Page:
4K restoration of Sympathy for the Devil, celebrates the 50th anniversary of its initial release. One of the landmark new wave films of the late ’60s, directed by the celebrated Jean-Luc Godard, Sympathy for the Devil alternates between reflections on contemporary politics and social issues of the late 1960s as well as giving the audience an unprecedented view of The Rolling Stones creative process in the recording studio working on what would become one of the band’s defining tracks.
The Rolling Stones original line-up of Mick Jagger, Keith Richards, Brian Jones, Charlie Watts and Bill Wyman were joined by Nicky Hopkins, Marianne Faithfull, Anita Pallenberg and James Fox in the landmark session that took place at Olympic Sound Studios in London in June 1968.
The new edition of Godard’s Sympathy For The Devil is a 4K restoration of the film from the original 35mm camera negative that was initially released in 1969. The color grading has been supervised by the original cinematographer, Tony Richmond BSC, ASC. Richmond holds dozens of credits as a cinematographer including Let it Be, and Nicolas Roeg’s Don’t Look Now for which he won BAFTA’s Best Cinematography award in 1973.
The expanded re-release of the film includes numerous extras including the entirety of One Plus One (Godard’s director’s cut) as well as Voices, a 1968 documentary on the making of Sympathy For The Devil, along with a 2018 documentary featuring interviews with Tony Richmond and Mim Scala, one of the film’s producers. Additional extras include a full-length commentary track by Godard authority David Sterritt, former Chairman of the National Society of Film Critics, and the physical package showcases an essay by author Danny Goldberg (In Search of the Lost Chord: 1967 and the Hippie Idea, Dispatches From The Culture Wars). Goldberg wrote, “Musically, the film shows the Stones manifesting a fragile balance between fidelity to roots and to innovation. Created more than a decade before MTV began, Sympathy For the Devil can be seen as a long music video, completely unique at the time in showing the work and creativity that goes into the making of a record.”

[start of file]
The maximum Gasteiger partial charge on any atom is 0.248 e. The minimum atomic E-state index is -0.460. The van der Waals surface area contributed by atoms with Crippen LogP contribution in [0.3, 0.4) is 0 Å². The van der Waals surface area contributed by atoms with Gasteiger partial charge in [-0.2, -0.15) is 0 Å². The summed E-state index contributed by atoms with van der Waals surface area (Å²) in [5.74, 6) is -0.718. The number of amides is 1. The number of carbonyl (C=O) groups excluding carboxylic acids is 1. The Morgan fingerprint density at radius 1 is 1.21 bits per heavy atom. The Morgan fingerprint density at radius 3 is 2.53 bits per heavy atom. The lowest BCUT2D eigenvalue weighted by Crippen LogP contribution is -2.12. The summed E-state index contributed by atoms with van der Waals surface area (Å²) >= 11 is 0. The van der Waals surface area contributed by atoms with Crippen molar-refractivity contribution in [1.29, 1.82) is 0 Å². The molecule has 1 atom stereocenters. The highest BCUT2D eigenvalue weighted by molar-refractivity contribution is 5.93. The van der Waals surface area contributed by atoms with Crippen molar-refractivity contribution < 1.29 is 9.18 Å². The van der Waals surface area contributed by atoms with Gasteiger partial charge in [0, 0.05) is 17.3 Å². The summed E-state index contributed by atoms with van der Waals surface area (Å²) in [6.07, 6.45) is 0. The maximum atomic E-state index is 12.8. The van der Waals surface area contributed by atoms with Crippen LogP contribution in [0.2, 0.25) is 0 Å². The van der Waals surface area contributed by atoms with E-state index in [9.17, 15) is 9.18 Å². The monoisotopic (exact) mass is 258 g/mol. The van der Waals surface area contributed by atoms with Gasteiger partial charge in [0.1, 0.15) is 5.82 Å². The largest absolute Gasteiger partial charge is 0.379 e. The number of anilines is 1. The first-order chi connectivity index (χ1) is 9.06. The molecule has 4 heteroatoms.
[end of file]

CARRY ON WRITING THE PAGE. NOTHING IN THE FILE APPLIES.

The film premiered at the 1968 London film festival highlighted by the physical assault of the producer on stage by Jean-Luc Godard. In 1970, when the film was released in the US, Roger Greenspun reviewed it for The New York Times remarking, “the meaning of Godard’s film depends not only upon a cause but also upon the camera’s eye; not only in sympathy, but in objectivity as well.”
Andrew Hussey, writing more recently on the film for The Guardian noted, “This is one of those rare and unsettling examples of a rock film which has the all the immediacy of reportage from a distant war-zone.” He added, “It’s all great stuff: a snapshot of a far-off, lost world where rock music is still a redemptive and revolutionary force.”